The beekeepers are now trying to protect their hives until it is time for the summer collection at the end of this current season.
The Ministry of Agriculture, through its centers in the area, has distributed a fungicide to fight against the Varroa parasite, as part of its program to support the beekeeping sector and develop it. It has launched a strategic plan to count the beekeepers and set up special committees for them in the ministry.
Stolen Honey in the North
As if the harsh winter this year and its effects on honey harvests was not enough, something even worse is happening to the beekeepers — their means of livelihood is being stolen.
Lately, beehive theft has become widespread. It has affected “a great number of beekeepers in the towns of al-Kobayat, Old Akkar, al-Jurd, and Bazbina,” according to the president of the United Cooperative for the Beekeeping Cooperatives in Akkar, Muhammad al-Khatib.
Recently, he lost some of his hives outside the town of Mumne. He lodged a complaint at the police station at Beino. But he expects the investigation will lead nowhere, because “so far no one has been arrested,” despite scores of complaints before the public prosecutor in the North.
He therefore calls on “the ministers of agriculture and interior, the security forces and the relevant official authorities to work on ending the phenomenon of hive stealing, which is now prevalent because thieves have made it their business to carry out this destructive work.”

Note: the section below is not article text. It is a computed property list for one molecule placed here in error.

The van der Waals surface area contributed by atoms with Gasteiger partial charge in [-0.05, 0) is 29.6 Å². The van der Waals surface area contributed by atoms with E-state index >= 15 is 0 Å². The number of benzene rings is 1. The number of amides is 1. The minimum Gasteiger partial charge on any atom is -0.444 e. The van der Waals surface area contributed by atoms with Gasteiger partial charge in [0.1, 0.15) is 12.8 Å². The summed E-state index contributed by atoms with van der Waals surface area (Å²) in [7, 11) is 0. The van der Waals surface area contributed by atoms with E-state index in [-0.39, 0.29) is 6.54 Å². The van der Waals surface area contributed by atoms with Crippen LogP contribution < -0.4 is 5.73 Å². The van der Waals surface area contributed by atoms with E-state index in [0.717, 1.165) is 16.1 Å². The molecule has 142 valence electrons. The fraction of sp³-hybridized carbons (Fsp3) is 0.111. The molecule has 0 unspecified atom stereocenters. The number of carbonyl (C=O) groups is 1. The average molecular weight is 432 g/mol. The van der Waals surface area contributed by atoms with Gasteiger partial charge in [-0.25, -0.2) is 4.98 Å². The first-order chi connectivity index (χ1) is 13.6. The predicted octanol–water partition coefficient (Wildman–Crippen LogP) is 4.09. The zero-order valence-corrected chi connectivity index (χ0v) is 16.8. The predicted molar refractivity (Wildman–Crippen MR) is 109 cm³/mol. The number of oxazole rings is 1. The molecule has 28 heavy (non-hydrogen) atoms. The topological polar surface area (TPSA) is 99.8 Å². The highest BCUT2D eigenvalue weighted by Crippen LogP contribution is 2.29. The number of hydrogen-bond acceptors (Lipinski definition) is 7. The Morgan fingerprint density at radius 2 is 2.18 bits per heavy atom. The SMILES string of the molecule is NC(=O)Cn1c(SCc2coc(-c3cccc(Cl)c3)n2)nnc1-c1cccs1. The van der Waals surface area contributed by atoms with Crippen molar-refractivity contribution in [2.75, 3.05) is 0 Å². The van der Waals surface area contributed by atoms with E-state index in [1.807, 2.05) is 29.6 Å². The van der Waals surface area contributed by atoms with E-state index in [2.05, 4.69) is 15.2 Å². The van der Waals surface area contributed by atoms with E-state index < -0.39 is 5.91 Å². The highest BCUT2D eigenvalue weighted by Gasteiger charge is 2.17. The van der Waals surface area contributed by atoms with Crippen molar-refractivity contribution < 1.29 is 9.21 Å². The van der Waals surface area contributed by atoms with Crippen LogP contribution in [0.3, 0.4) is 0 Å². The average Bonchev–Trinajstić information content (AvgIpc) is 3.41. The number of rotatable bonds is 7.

Khatib considers this plea to be “more than urgent, particularly because beekeepers this year suffered serious losses when the bees were struck with American foulbrood.” This infectious disease has no cure apart from large scale burning of hives.
In this context, he makes another plea, this time to “the Ministry of Agriculture to implement strict measures against any beekeeper who does not burn his infected hives. This is because of the harm caused by the infection spreading to other hives.”
Theft and American foulbrood are not even the full extent of their problems. There is also the illegal harvesting of nectar producing plants.
Here, beekeeper Hasan Diab, who comes from Old Akkar, calls on the relevant authorities to take the necessary measures to stop this practice, because these plants are the primary source of nutrition for the bees.
He points to the “law made during the time of the previous Minister of Agriculture, Shawki Fakhoury, which prohibited the trafficking of these plants.” Diab is distressed to see cars “laden with bags of thyme and other plants taken by wholesalers who export them to Gulf countries.”
“Traffickers have cleared the coastal areas of these plants and now it is our turn in the mountain areas,” he says.
In Kobayat, one of the largest beehive owners, Andre al-Hamawi, complains about the use of herbicides which are fatal to enormous numbers of bees. He also objects to the use of the pesticide Lanate, which destroys all kinds of animals which cannot avoid the deadly poison because it is odorless.
However, the most prevalent complaint from all beekeepers is over the ineffectiveness of the drugs used by the Ministry of Agriculture to treat the Varroa disease.
This is, however, denied by Muhammad Taleb, the agriculture ministry official in Akkar, who says: “Some beekeepers do not use these medicines correctly, and this reduces their effectiveness.”
This article is an edited translation from the Arabic Edition.